Innovative urea battery provides low-cost renewable energy storage
Stanford engineers develop a new low-cost, high performance battery, providing a cheap storage solution for solar power.
The battery, which is made with urea (commonly found in fertilisers and mammal urine), has the potential to store the energy produced by solar panels and other forms of renewable energy for consumption during off hours.
The battery was developed by Hongjie Dai – chemistry Professor at Stanford University – and doctoral candidate Michael Angell.
Unlike energy derived from fossil fuels, solar energy can only be harnessed during daylight hours and – if that energy is not consumed right away – it is lost as heat.
As the demand for renewable technologies increases, so does the need for efficient, low-cost storage innovations like Dai and Angell’s urea-battery.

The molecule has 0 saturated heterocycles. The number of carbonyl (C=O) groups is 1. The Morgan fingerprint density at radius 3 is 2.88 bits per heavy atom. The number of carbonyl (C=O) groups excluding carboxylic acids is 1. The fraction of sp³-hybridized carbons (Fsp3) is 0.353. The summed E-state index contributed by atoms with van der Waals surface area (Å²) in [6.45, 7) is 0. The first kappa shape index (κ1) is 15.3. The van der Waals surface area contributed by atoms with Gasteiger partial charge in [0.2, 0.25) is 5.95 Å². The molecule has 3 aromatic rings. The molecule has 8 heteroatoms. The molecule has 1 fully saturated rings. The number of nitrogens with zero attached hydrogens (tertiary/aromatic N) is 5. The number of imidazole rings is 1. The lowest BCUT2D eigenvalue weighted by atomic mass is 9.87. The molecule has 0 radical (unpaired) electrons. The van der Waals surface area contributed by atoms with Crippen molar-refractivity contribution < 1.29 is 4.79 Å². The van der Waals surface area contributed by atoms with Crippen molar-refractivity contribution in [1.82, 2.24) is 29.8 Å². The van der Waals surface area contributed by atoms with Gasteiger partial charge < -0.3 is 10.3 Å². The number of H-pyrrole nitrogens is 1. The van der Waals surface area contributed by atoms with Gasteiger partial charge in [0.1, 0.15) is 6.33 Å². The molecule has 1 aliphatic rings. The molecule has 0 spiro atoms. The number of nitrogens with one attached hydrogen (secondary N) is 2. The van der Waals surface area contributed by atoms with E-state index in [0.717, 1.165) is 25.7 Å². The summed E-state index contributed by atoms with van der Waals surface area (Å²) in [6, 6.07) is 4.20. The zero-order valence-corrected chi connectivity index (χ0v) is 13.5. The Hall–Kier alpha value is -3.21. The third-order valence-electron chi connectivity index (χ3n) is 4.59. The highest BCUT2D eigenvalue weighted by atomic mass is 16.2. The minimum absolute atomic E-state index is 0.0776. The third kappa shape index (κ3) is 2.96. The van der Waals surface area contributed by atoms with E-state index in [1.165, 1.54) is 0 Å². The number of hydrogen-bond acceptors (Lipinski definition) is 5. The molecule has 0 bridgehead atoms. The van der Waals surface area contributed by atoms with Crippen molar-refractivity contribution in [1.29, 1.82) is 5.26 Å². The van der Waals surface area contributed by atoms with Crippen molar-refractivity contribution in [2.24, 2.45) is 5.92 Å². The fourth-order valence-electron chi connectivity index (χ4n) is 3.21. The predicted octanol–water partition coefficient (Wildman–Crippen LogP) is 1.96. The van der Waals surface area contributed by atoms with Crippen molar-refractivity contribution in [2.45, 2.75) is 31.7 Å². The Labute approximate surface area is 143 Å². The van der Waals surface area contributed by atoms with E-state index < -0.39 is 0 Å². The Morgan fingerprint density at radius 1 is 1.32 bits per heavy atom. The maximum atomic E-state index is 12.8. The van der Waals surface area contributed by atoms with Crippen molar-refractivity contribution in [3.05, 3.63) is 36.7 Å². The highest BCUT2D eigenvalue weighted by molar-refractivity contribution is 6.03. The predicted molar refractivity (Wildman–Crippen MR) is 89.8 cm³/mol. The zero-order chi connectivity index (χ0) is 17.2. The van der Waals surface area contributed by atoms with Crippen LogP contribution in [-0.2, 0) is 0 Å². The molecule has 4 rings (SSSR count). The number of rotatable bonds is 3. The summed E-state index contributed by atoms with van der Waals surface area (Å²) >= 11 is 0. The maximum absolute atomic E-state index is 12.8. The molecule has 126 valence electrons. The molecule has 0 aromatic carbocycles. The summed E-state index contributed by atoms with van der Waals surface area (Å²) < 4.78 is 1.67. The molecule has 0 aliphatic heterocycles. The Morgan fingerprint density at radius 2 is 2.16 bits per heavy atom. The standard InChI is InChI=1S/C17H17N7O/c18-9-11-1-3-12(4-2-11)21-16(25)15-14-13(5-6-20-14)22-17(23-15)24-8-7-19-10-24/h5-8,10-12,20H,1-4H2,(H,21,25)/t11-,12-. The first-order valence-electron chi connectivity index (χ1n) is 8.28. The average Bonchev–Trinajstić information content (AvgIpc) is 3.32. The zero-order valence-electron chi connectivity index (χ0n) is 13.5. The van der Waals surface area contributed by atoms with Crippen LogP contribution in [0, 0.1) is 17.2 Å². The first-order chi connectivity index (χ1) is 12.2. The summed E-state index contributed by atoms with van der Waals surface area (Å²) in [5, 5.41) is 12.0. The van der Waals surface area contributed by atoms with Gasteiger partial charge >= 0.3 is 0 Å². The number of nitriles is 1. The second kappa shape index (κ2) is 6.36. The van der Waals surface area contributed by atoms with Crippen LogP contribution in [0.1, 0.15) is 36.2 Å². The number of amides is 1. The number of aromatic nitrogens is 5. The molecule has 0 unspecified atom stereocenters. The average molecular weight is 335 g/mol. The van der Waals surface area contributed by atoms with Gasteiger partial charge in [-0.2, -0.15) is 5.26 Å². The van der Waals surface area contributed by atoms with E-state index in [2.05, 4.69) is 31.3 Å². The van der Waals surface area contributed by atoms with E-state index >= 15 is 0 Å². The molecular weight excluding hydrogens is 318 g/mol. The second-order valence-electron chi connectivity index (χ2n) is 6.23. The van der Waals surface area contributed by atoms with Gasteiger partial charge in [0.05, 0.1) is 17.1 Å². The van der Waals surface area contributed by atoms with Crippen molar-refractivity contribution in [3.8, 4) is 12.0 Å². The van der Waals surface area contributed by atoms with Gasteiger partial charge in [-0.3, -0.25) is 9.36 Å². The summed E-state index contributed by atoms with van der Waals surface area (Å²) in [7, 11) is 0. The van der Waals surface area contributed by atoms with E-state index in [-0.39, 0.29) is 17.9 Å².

The battery is also non-flammable and contains electrodes made from abundant aluminium and graphite.
Professor Dai commented: “So essentially, what you have is a battery made with some of the cheapest and most abundant materials you can find on Earth. And it actually has good performance. Who would have thought you could take graphite, aluminium, urea, and actually make a battery that can cycle for a pretty long time?”
In 2015, Dai’s team was the first to make a rechargeable aluminium battery which is quick to charge and highly durable.
However, the battery involved an expensive electrolyte unlike its successor’s urea-based electrolyte which is 100 times cheaper than the 2015 model, more efficient and can be charged in 45 minutes.
The team has licensed the battery patents to AB Systems, founded by Dai – which is currently developing a commercial version of the battery.
Professor Dai added: “With this battery, the dream is for solar energy to be stored in every building and every home.”
The team has published some of its results in the Proceedings of the National Academy of Sciences, under the title "High Coulombic efficiency aluminum-ion battery using an AlCl3-urea ionic liquid analog electrolyte."
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